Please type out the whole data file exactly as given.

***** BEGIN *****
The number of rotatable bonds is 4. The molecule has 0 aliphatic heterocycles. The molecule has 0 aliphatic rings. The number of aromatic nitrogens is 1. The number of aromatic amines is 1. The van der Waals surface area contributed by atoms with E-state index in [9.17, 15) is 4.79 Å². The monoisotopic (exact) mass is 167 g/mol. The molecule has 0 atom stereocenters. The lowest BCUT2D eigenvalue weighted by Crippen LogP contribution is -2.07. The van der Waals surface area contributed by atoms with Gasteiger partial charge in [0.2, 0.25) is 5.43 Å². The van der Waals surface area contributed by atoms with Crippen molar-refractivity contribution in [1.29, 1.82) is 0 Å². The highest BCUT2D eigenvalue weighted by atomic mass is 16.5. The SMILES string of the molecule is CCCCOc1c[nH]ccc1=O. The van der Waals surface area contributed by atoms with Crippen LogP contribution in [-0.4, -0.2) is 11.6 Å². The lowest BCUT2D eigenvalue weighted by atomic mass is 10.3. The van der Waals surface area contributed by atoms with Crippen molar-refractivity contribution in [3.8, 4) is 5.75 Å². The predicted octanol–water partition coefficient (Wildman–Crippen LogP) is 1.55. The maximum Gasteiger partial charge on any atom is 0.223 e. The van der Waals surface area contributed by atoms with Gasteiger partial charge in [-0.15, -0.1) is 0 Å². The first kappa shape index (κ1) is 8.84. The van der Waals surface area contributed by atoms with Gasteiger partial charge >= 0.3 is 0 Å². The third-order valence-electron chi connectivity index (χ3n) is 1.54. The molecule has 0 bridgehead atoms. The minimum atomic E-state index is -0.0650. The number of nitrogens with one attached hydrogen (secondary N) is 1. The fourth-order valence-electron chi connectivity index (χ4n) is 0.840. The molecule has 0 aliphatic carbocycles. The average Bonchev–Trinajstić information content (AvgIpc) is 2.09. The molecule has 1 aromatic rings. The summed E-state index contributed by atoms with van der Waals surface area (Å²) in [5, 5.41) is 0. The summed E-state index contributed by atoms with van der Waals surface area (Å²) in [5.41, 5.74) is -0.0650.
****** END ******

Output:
The number of rotatable bonds is 4. The molecule has 0 aliphatic heterocycles. The molecule has 0 aliphatic rings. The number of aromatic nitrogens is 1. The number of aromatic amines is 1. The van der Waals surface area contributed by atoms with E-state index in [9.17, 15) is 4.79 Å². The monoisotopic (exact) mass is 167 g/mol. The molecule has 0 atom stereocenters. The lowest BCUT2D eigenvalue weighted by Crippen LogP contribution is -2.07. The van der Waals surface area contributed by atoms with Gasteiger partial charge in [0.2, 0.25) is 5.43 Å². The van der Waals surface area contributed by atoms with Crippen molar-refractivity contribution in [1.29, 1.82) is 0 Å². The highest BCUT2D eigenvalue weighted by atomic mass is 16.5. The SMILES string of the molecule is CCCCOc1c[nH]ccc1=O. The van der Waals surface area contributed by atoms with Crippen LogP contribution in [-0.4, -0.2) is 11.6 Å². The lowest BCUT2D eigenvalue weighted by atomic mass is 10.3. The van der Waals surface area contributed by atoms with Crippen molar-refractivity contribution in [3.8, 4) is 5.75 Å². The predicted octanol–water partition coefficient (Wildman–Crippen LogP) is 1.55. The maximum Gasteiger partial charge on any atom is 0.223 e. The van der Waals surface area contributed by atoms with Gasteiger partial charge in [-0.15, -0.1) is 0 Å². The first kappa shape index (κ1) is 8.84. The van der Waals surface area contributed by atoms with Gasteiger partial charge >= 0.3 is 0 Å². The third-order valence-electron chi connectivity index (χ3n) is 1.54. The molecule has 0 bridgehead atoms. The minimum atomic E-state index is -0.0650. The number of nitrogens with one attached hydrogen (secondary N) is 1. The fourth-order valence-electron chi connectivity index (χ4n) is 0.840. The molecule has 0 aliphatic carbocycles. The average Bonchev–Trinajstić information content (AvgIpc) is 2.09. The molecule has 1 aromatic rings. The summed E-state index contributed by atoms with van der Waals surface area (Å²) in [5, 5.41) is 0. The summed E-state index contributed by atoms with van der Waals surface area (Å²) in [5.41, 5.74) is -0.0650.